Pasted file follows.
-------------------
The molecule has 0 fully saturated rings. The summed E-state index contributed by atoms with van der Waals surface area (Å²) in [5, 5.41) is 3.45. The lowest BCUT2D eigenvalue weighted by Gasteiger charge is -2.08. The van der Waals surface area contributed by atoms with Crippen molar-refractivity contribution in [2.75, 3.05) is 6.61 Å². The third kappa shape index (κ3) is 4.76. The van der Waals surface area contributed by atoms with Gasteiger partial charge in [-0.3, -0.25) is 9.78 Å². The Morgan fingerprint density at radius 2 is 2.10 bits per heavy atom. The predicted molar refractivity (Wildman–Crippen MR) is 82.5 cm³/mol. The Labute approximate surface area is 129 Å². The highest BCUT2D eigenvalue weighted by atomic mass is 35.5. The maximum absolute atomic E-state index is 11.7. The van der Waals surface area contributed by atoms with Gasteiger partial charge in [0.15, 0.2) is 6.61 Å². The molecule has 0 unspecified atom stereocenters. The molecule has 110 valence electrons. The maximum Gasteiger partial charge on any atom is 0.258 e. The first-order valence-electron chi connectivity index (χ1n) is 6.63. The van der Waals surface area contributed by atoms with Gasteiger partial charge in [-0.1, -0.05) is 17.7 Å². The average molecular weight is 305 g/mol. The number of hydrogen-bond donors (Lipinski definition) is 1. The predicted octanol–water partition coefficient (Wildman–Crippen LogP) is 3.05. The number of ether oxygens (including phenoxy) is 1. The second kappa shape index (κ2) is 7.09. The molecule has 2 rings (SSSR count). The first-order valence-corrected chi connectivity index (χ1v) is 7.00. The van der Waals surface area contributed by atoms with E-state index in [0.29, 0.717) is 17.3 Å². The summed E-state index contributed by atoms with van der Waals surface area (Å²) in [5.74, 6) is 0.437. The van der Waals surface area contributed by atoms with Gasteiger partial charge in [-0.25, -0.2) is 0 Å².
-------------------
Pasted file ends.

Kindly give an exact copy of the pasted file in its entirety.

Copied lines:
The molecule has 0 fully saturated rings. The summed E-state index contributed by atoms with van der Waals surface area (Å²) in [5, 5.41) is 3.45. The lowest BCUT2D eigenvalue weighted by Gasteiger charge is -2.08. The van der Waals surface area contributed by atoms with Crippen molar-refractivity contribution in [2.75, 3.05) is 6.61 Å². The third kappa shape index (κ3) is 4.76. The van der Waals surface area contributed by atoms with Gasteiger partial charge in [-0.3, -0.25) is 9.78 Å². The Morgan fingerprint density at radius 2 is 2.10 bits per heavy atom. The predicted molar refractivity (Wildman–Crippen MR) is 82.5 cm³/mol. The Labute approximate surface area is 129 Å². The highest BCUT2D eigenvalue weighted by atomic mass is 35.5. The maximum absolute atomic E-state index is 11.7. The van der Waals surface area contributed by atoms with Gasteiger partial charge in [0.15, 0.2) is 6.61 Å². The molecule has 0 unspecified atom stereocenters. The molecule has 110 valence electrons. The maximum Gasteiger partial charge on any atom is 0.258 e. The first-order valence-electron chi connectivity index (χ1n) is 6.63. The van der Waals surface area contributed by atoms with Gasteiger partial charge in [-0.1, -0.05) is 17.7 Å². The average molecular weight is 305 g/mol. The number of hydrogen-bond donors (Lipinski definition) is 1. The predicted octanol–water partition coefficient (Wildman–Crippen LogP) is 3.05. The number of ether oxygens (including phenoxy) is 1. The second kappa shape index (κ2) is 7.09. The molecule has 2 rings (SSSR count). The first-order valence-corrected chi connectivity index (χ1v) is 7.00. The van der Waals surface area contributed by atoms with E-state index in [0.29, 0.717) is 17.3 Å². The summed E-state index contributed by atoms with van der Waals surface area (Å²) in [5.74, 6) is 0.437. The van der Waals surface area contributed by atoms with Gasteiger partial charge in [-0.25, -0.2) is 0 Å².